The most genetically modified ingredients are canola, cottonseed, and soy- and corn-based food ingredients. However, it reaches beyond those four crops, becoming widespread in prepared foods. 

The Institute for Responsible Technology has compiled a list of secret ingredients in processed foods that may come from GMOs. These ingredients also tend to have pesticide and herbicide residues like Roundup, which has its own issues.  

Roundup is an antibiotic that creates a leaky gut and a leaky blood-brain barrier. It also disrupts hormones and may cause birth defects.   

6 – Omega-6 Oils

Processed omega-6-rich oils like corn, canola, soybean, cottonseed, sunflower, and grapeseed can tip the omega-6 to omega-3 balance to be more inflammation-promoting. [15] They’re, unfortunately, the most common type of oil in processed and prepared foods, including soup.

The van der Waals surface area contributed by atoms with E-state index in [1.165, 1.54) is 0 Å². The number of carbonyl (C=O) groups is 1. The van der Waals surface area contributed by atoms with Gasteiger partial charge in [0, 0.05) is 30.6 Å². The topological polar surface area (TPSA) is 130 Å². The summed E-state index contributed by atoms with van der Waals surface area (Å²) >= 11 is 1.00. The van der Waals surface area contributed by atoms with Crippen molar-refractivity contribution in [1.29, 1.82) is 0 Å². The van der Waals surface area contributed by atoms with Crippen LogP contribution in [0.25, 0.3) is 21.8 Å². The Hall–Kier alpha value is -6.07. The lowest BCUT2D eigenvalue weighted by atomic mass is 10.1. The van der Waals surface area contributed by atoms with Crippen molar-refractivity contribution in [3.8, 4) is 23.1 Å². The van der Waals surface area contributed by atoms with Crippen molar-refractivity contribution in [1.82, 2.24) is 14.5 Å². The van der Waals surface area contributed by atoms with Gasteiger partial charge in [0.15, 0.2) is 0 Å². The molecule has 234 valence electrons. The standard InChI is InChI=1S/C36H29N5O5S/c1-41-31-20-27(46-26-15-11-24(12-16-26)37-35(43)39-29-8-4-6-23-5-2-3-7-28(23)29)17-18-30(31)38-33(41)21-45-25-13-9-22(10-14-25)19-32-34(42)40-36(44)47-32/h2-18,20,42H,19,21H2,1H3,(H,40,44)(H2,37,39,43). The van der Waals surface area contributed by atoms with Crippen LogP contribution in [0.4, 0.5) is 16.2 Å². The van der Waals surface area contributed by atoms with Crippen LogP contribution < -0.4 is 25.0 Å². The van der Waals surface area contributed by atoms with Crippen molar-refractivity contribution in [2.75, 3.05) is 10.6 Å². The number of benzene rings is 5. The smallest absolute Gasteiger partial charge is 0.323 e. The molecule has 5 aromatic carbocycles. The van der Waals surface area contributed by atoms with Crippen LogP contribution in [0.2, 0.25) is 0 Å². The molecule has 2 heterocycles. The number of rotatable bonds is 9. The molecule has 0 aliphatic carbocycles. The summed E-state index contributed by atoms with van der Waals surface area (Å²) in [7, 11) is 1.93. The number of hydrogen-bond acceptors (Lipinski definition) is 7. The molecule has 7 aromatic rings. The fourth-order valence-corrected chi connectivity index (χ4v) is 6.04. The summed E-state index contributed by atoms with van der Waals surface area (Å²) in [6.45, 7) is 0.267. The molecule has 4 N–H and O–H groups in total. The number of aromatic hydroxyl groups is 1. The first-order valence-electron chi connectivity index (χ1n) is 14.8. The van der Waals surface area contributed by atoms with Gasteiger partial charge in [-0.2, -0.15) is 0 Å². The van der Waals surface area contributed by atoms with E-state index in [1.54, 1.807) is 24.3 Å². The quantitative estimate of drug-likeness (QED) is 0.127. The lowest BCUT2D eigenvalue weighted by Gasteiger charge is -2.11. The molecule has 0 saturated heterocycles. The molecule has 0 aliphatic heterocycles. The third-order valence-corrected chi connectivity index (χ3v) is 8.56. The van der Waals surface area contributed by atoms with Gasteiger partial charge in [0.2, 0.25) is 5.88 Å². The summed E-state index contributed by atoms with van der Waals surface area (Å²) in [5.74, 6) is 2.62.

When shopping for canned soup, look instead for fruit oils like olive, coconut, avocado, and palm oil or animal fats like beef tallow, bacon grease, and duck fat. 

7 – BPA (Bisphenol A)

Some canned soup comes in cans lined with BPA, a chemical that has raised concerns about its potential health effects, particularly when it leaches into food. While many manufacturers have transitioned to BPA-free linings, it’s good to check labels if you have concerns about BPA exposure.

What to Look for in Healthy Canned Soups

Healthy canned soups should have organic ingredients with herbs and spices. They should have minimal preservatives besides salt. Here are some good things to see on the labels of healthy canned soups:

  • Filtered water 
  • Organic vegetables